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Changes Are Coming to the USCIS Test for Naturalization (“The Citizenship Test”)

Changes Are Coming to the USCIS Test for Naturalization (“The Citizenship Test”)

USCIS (US Citizenship and Immigration Services) is proposing two significant changes to the Citizenship Test.

1) Change the Civics & History portion (the 100 Questions) from an oral Q & A to multiple-choice format on a tablet or computer.

2) Add a speaking component to assess English proficiency.

Why the proposed changes?

USCIS is conducting a nationwide trial of planned changes to the citizenship test, with particular emphasis on the civics and English language tests, and advances in technology for administering the test. USCIS is currently piloting the new changes with approximately 170 organizations who are located in 37 states and territories and range in size from serving a few students to hundreds.

Technical Advisory Group (TAG)

USCIS has created an advisory group of external subject matter experts, including from Adult ESL, Second Language Acquisition, Assessment Design, and American history. The advisory group will provide recommendations on content, language level, scoring rubrics, as well as provide educational resources accessible to the public.

How will these changes affect Citizenship classes?

1) Multiple-Choice format

The first change would alter the test from a knowledge test (“Do you know the U.S. facts/history?”) to a knowledge test plus a reading test, and the reading test would be performed on a tablet or computer in multiple-choice format. For many people taking citizenship classes, understanding the questions alone is sometimes challenging enough. Adding a reading component to the test in a multiple-choice format would mean that citizenship classes would need to focus more heavily on test-taking and reading strategies.

Consider this example:

Current format: Applicants study a list of 100 US Civics and History questions. At the interview they are asked a randomized set of up to 10 questions and need to answer 6 correctly to pass. While many questions have multiple answers, applicants need only learn, understand and remember one correct answer.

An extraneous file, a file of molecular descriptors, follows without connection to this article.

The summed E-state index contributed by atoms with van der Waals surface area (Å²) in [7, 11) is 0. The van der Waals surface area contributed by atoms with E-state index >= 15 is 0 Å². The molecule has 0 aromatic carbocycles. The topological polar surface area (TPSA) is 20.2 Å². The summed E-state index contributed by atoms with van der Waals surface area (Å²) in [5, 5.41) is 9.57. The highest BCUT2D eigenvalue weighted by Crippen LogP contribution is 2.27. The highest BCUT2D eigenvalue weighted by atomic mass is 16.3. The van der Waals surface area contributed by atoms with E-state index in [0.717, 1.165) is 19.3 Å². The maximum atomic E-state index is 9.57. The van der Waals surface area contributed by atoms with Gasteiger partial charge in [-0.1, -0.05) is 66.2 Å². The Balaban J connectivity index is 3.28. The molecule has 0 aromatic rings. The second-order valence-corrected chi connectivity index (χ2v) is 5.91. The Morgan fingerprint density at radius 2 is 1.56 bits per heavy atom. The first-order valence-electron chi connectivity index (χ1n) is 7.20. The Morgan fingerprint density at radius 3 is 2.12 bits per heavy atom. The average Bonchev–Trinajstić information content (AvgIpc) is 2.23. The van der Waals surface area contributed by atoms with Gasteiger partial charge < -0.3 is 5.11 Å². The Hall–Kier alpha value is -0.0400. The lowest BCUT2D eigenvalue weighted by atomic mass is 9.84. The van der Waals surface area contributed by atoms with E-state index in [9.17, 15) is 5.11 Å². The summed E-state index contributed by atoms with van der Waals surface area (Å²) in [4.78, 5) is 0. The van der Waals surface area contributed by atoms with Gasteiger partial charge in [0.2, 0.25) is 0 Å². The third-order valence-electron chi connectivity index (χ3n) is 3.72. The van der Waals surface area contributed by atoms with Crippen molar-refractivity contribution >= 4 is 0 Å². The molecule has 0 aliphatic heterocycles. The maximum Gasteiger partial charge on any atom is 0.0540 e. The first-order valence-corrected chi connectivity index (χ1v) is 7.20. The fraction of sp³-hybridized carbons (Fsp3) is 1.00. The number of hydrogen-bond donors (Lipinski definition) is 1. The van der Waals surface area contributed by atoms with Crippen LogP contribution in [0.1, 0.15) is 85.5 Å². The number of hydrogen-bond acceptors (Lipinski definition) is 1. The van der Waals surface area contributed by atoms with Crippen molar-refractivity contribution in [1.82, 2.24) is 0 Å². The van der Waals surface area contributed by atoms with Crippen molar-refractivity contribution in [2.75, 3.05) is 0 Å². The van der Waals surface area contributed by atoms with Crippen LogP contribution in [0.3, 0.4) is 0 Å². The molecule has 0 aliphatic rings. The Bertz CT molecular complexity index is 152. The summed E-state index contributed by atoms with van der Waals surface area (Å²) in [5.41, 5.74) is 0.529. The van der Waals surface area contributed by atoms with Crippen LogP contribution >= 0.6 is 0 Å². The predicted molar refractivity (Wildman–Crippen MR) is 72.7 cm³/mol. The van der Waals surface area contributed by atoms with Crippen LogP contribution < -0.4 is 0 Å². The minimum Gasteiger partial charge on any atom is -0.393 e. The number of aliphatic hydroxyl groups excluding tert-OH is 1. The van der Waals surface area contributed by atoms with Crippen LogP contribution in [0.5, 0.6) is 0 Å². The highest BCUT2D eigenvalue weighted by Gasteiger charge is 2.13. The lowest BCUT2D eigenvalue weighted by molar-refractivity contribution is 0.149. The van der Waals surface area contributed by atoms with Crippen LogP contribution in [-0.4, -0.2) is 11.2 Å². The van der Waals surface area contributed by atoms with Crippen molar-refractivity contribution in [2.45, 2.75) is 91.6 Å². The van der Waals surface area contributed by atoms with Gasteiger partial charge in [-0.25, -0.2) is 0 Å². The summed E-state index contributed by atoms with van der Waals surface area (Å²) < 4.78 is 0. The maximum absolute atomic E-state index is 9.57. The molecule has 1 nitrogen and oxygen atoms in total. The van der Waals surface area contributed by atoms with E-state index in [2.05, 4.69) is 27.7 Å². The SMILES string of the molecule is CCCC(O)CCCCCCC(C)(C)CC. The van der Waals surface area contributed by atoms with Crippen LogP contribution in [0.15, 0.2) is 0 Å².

• Example: What is one right or freedom from the First Amendment?
    1. speech
    2. religion
    3. assembly
    4. press
    5. petition the government

In this example, students can choose “speech” as their one answer, and move on to the next question.

Proposed multiple-choice format: Applicants still study a list of 100 questions and need 6/10 correct to pass. However, rather than learning and practicing one, and sometimes two choices, applicants will need to understand and remember all the possible choices that could be in an answer. About 33% of the questions have 3 or more choices.

  • Example: What are two ways that Americans can participate in their democracy?
    1. vote
    2. join a political party
    3. help with a campaign
    4.  join a civic group
    5. join a community group
    6. give an elected official your opinion on an issue
    7. call Senators and Representatives
    8. publicly support or oppose an issue or policy
    9. run for office
    10. write to a newspaper

In this example, applicants will need to learn and practice all 10 of those choices above because any of them could appear on a multiple-choice test.

This will increase the need to understand how to take multiple-choice tests. Classes will need to introduce test-taking strategies as part of instruction, for example, practice predicting answers before looking at choices and eliminating obvious incorrect answers/distractors, and practice taking multiple-choice tests in classes.

2) Additional Speaking Component

The second proposed change is an additional speaking component. Currently, applicants have their English assessed in the interview based on questions from their application. In this part of the interview, the USCIS officer makes small talk and asks information applicants are likely to know. For example, their background information, demographics, work history, family, where they have lived, etc.

In the proposed new format, applicants would be asked to describe a picture, requiring a higher level of English vocabulary, grammar, and perhaps content knowledge than they are currently required to demonstrate.

Both changes increase the level of difficulty of the test. The changes would likely create new barriers for many who apply for Citizenship. It will require much more time on the part of many to develop greater English reading and speaking skills.

How can I get more information?

There are groups and blogs out there tracking changes and the testing pilot. Here is one I’ve been following:


You can also hear a Q &A on this topic from MPR’s Minnesota Today show, which aired on 8/14/23:


Mya J. Shaftel, ESL and Citizenship Teacher Open Door Learning Centers